return math.sqrt((calc1**2)+(calc2**2))

def midpoint(prevpoint,nextpoint,targetDist,totalDist):
    newX = prevpoint.X + ((nextpoint.X - prevpoint.X) * (targetDist/totalDist))
    newY = prevpoint.Y + ((nextpoint.Y - prevpoint.Y) * (targetDist/totalDist))
    return arcpy.Point(newX, newY)

def splitShape(feat,splitDist):
    # Count the number of points in the current multipart feature
    partcount = feat.partCount
    partnum = 0
    # Enter while loop for each part in the feature (if a singlepart feature
    # this will occur only once)
    lineArray = arcpy.Array()

    while partnum < partcount:
        # Print the part number
        #print "Part " + str(partnum) + ":"
        part = feat.getPart(partnum)
        #print part.count

        totalDist = 0

        pnt = part.next()
        pntcount = 0

        prevpoint = None
        shapelist = []

        # Enter while loop for each vertex
        while pnt:

            if not (prevpoint is None):
                thisDist = distPoint(prevpoint,pnt)
                maxAdditionalDist = splitDist - totalDist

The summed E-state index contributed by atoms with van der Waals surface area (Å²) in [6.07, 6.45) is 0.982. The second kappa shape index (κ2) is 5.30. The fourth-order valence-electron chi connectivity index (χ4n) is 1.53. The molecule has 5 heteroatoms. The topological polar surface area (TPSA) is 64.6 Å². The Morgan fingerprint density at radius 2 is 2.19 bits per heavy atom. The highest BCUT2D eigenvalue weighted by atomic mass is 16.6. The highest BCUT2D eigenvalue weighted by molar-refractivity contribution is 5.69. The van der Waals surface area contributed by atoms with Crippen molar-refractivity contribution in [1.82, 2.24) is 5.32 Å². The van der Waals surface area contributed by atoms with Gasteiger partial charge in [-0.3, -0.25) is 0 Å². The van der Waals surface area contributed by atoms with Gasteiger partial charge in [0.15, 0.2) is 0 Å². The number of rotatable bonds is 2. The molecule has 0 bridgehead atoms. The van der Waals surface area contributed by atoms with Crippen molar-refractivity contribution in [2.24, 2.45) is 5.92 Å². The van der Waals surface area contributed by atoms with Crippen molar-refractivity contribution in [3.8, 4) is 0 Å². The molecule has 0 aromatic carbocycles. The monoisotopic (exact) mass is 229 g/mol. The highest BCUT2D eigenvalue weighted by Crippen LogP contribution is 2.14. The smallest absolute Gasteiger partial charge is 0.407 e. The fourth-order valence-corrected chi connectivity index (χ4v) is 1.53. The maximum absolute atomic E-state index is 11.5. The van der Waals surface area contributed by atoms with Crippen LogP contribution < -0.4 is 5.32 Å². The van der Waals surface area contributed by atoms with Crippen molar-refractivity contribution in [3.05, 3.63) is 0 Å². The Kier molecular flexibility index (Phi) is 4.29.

print thisDist, totalDist, maxAdditionalDist

                if (totalDist+thisDist)> splitDist:
                    while(totalDist+thisDist) > splitDist:
                        maxAdditionalDist = splitDist - totalDist
                        #print thisDist, totalDist, maxAdditionalDist
                        newpoint = midpoint(prevpoint,pnt,maxAdditionalDist,thisDist)

                        lineArray = arcpy.Array()
                        prevpoint = newpoint
                        thisDist = distPoint(prevpoint,pnt)
                        totalDist = 0

                totalDist = 0

            prevpoint = pnt                
            pntcount += 1

            pnt = part.next()

            # If pnt is null, either the part is finished or there is an